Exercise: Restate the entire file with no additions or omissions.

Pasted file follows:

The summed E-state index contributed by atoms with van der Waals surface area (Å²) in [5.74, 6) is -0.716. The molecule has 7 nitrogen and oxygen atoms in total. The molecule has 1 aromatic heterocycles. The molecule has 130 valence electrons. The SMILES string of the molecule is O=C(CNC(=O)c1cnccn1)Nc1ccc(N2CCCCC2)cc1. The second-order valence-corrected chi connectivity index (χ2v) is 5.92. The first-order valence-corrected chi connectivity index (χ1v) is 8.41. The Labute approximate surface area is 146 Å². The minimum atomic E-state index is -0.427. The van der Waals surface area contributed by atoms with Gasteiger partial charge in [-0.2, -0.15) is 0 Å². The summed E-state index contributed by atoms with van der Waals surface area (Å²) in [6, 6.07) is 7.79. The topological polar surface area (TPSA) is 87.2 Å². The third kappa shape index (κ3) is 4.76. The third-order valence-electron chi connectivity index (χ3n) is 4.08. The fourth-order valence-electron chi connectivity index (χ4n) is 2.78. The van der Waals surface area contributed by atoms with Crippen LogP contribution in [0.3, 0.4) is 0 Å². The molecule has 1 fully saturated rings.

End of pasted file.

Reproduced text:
The summed E-state index contributed by atoms with van der Waals surface area (Å²) in [5.74, 6) is -0.716. The molecule has 7 nitrogen and oxygen atoms in total. The molecule has 1 aromatic heterocycles. The molecule has 130 valence electrons. The SMILES string of the molecule is O=C(CNC(=O)c1cnccn1)Nc1ccc(N2CCCCC2)cc1. The second-order valence-corrected chi connectivity index (χ2v) is 5.92. The first-order valence-corrected chi connectivity index (χ1v) is 8.41. The Labute approximate surface area is 146 Å². The minimum atomic E-state index is -0.427. The van der Waals surface area contributed by atoms with Gasteiger partial charge in [-0.2, -0.15) is 0 Å². The summed E-state index contributed by atoms with van der Waals surface area (Å²) in [6, 6.07) is 7.79. The topological polar surface area (TPSA) is 87.2 Å². The third kappa shape index (κ3) is 4.76. The third-order valence-electron chi connectivity index (χ3n) is 4.08. The fourth-order valence-electron chi connectivity index (χ4n) is 2.78. The van der Waals surface area contributed by atoms with Crippen LogP contribution in [0.3, 0.4) is 0 Å². The molecule has 1 fully saturated rings.